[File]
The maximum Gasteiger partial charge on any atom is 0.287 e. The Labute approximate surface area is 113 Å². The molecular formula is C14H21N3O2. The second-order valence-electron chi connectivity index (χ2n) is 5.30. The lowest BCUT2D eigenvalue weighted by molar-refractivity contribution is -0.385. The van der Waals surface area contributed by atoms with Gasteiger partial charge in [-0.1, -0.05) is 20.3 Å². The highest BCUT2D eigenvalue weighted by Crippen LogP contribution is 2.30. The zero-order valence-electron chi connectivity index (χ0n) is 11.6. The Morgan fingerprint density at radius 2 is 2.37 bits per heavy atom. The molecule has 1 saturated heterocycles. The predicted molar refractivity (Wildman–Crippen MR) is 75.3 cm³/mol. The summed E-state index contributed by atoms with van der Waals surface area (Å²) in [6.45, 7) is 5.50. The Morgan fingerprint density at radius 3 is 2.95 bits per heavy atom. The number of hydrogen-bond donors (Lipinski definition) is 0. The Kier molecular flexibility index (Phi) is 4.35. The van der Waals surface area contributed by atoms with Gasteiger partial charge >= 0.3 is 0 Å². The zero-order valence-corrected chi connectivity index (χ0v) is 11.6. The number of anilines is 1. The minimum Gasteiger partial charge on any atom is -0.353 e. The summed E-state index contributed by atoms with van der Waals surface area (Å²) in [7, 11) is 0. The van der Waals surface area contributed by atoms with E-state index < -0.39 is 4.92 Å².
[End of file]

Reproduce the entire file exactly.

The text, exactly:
The maximum Gasteiger partial charge on any atom is 0.287 e. The Labute approximate surface area is 113 Å². The molecular formula is C14H21N3O2. The second-order valence-electron chi connectivity index (χ2n) is 5.30. The lowest BCUT2D eigenvalue weighted by molar-refractivity contribution is -0.385. The van der Waals surface area contributed by atoms with Gasteiger partial charge in [-0.1, -0.05) is 20.3 Å². The highest BCUT2D eigenvalue weighted by Crippen LogP contribution is 2.30. The zero-order valence-electron chi connectivity index (χ0n) is 11.6. The Morgan fingerprint density at radius 2 is 2.37 bits per heavy atom. The molecule has 1 saturated heterocycles. The predicted molar refractivity (Wildman–Crippen MR) is 75.3 cm³/mol. The summed E-state index contributed by atoms with van der Waals surface area (Å²) in [6.45, 7) is 5.50. The Morgan fingerprint density at radius 3 is 2.95 bits per heavy atom. The number of hydrogen-bond donors (Lipinski definition) is 0. The Kier molecular flexibility index (Phi) is 4.35. The van der Waals surface area contributed by atoms with Gasteiger partial charge >= 0.3 is 0 Å². The zero-order valence-corrected chi connectivity index (χ0v) is 11.6. The number of anilines is 1. The minimum Gasteiger partial charge on any atom is -0.353 e. The summed E-state index contributed by atoms with van der Waals surface area (Å²) in [7, 11) is 0. The van der Waals surface area contributed by atoms with E-state index < -0.39 is 4.92 Å².